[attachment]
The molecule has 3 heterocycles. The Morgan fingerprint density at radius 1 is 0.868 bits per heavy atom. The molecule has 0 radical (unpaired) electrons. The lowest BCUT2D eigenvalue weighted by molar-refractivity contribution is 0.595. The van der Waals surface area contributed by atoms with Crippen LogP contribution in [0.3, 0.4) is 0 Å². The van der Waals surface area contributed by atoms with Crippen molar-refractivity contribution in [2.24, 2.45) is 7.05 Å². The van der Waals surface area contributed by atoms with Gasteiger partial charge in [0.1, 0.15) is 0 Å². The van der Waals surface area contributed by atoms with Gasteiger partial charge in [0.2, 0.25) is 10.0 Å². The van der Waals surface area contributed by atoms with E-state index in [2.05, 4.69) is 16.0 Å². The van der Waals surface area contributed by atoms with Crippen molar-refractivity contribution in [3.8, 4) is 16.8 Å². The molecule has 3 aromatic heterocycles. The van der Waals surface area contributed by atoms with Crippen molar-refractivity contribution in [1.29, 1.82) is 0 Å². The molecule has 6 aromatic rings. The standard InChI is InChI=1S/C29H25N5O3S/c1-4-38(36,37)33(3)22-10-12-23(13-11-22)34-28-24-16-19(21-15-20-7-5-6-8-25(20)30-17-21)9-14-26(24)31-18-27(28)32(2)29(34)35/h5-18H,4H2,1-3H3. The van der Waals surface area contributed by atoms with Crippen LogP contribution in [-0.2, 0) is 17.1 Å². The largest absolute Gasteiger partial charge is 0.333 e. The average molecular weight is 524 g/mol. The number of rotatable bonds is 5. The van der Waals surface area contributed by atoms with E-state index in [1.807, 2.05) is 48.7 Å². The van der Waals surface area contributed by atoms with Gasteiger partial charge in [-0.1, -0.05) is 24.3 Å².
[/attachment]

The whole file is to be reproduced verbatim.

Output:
The molecule has 3 heterocycles. The Morgan fingerprint density at radius 1 is 0.868 bits per heavy atom. The molecule has 0 radical (unpaired) electrons. The lowest BCUT2D eigenvalue weighted by molar-refractivity contribution is 0.595. The van der Waals surface area contributed by atoms with Crippen LogP contribution in [0.3, 0.4) is 0 Å². The van der Waals surface area contributed by atoms with Crippen molar-refractivity contribution in [2.24, 2.45) is 7.05 Å². The van der Waals surface area contributed by atoms with Gasteiger partial charge in [0.1, 0.15) is 0 Å². The van der Waals surface area contributed by atoms with Gasteiger partial charge in [0.2, 0.25) is 10.0 Å². The van der Waals surface area contributed by atoms with E-state index in [2.05, 4.69) is 16.0 Å². The van der Waals surface area contributed by atoms with Crippen molar-refractivity contribution in [3.8, 4) is 16.8 Å². The molecule has 3 aromatic heterocycles. The van der Waals surface area contributed by atoms with Crippen molar-refractivity contribution in [1.29, 1.82) is 0 Å². The molecule has 6 aromatic rings. The standard InChI is InChI=1S/C29H25N5O3S/c1-4-38(36,37)33(3)22-10-12-23(13-11-22)34-28-24-16-19(21-15-20-7-5-6-8-25(20)30-17-21)9-14-26(24)31-18-27(28)32(2)29(34)35/h5-18H,4H2,1-3H3. The van der Waals surface area contributed by atoms with Crippen LogP contribution in [-0.2, 0) is 17.1 Å². The largest absolute Gasteiger partial charge is 0.333 e. The average molecular weight is 524 g/mol. The number of rotatable bonds is 5. The van der Waals surface area contributed by atoms with E-state index in [1.807, 2.05) is 48.7 Å². The van der Waals surface area contributed by atoms with Gasteiger partial charge in [-0.1, -0.05) is 24.3 Å².